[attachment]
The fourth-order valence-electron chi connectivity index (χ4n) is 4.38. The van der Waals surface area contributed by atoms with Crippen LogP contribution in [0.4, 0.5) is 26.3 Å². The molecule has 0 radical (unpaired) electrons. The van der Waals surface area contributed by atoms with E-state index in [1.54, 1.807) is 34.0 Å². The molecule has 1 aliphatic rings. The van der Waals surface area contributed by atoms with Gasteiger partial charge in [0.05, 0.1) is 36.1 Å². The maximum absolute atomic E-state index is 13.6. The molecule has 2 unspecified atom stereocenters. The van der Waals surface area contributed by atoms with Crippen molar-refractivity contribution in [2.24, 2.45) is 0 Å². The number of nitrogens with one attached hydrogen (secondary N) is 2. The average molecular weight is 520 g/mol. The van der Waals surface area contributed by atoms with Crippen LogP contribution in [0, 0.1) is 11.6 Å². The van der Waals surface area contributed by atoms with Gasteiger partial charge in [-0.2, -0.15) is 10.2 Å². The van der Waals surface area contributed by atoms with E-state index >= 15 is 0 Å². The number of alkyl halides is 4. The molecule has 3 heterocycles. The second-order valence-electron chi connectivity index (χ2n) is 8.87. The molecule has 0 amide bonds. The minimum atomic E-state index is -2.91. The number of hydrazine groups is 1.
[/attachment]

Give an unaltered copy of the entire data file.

The fourth-order valence-electron chi connectivity index (χ4n) is 4.38. The van der Waals surface area contributed by atoms with Crippen LogP contribution in [0.4, 0.5) is 26.3 Å². The molecule has 0 radical (unpaired) electrons. The van der Waals surface area contributed by atoms with E-state index in [1.54, 1.807) is 34.0 Å². The molecule has 1 aliphatic rings. The van der Waals surface area contributed by atoms with Gasteiger partial charge in [0.05, 0.1) is 36.1 Å². The maximum absolute atomic E-state index is 13.6. The molecule has 2 unspecified atom stereocenters. The van der Waals surface area contributed by atoms with Crippen molar-refractivity contribution in [2.24, 2.45) is 0 Å². The number of nitrogens with one attached hydrogen (secondary N) is 2. The average molecular weight is 520 g/mol. The van der Waals surface area contributed by atoms with Crippen LogP contribution in [0, 0.1) is 11.6 Å². The van der Waals surface area contributed by atoms with Gasteiger partial charge in [-0.2, -0.15) is 10.2 Å². The van der Waals surface area contributed by atoms with E-state index >= 15 is 0 Å². The number of alkyl halides is 4. The molecule has 3 heterocycles. The second-order valence-electron chi connectivity index (χ2n) is 8.87. The molecule has 0 amide bonds. The minimum atomic E-state index is -2.91. The number of hydrazine groups is 1.